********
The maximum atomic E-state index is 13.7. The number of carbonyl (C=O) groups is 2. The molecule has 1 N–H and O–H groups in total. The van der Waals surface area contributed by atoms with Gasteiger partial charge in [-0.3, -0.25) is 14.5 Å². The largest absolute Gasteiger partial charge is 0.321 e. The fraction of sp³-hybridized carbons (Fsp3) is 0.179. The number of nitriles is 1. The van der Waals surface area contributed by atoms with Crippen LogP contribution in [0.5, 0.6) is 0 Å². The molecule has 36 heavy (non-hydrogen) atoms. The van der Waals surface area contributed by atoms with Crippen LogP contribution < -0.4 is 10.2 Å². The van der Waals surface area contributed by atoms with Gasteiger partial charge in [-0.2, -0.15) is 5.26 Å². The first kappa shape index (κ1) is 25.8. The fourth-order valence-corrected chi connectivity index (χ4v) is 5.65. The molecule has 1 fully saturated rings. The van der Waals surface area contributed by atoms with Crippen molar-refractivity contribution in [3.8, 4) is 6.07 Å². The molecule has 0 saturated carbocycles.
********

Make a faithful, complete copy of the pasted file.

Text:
The maximum atomic E-state index is 13.7. The number of carbonyl (C=O) groups is 2. The molecule has 1 N–H and O–H groups in total. The van der Waals surface area contributed by atoms with Gasteiger partial charge in [-0.3, -0.25) is 14.5 Å². The largest absolute Gasteiger partial charge is 0.321 e. The fraction of sp³-hybridized carbons (Fsp3) is 0.179. The number of nitriles is 1. The van der Waals surface area contributed by atoms with Crippen LogP contribution in [0.5, 0.6) is 0 Å². The molecule has 36 heavy (non-hydrogen) atoms. The van der Waals surface area contributed by atoms with Crippen LogP contribution < -0.4 is 10.2 Å². The van der Waals surface area contributed by atoms with Gasteiger partial charge in [-0.2, -0.15) is 5.26 Å². The first kappa shape index (κ1) is 25.8. The fourth-order valence-corrected chi connectivity index (χ4v) is 5.65. The molecule has 1 fully saturated rings. The van der Waals surface area contributed by atoms with Crippen molar-refractivity contribution in [3.8, 4) is 6.07 Å². The molecule has 0 saturated carbocycles.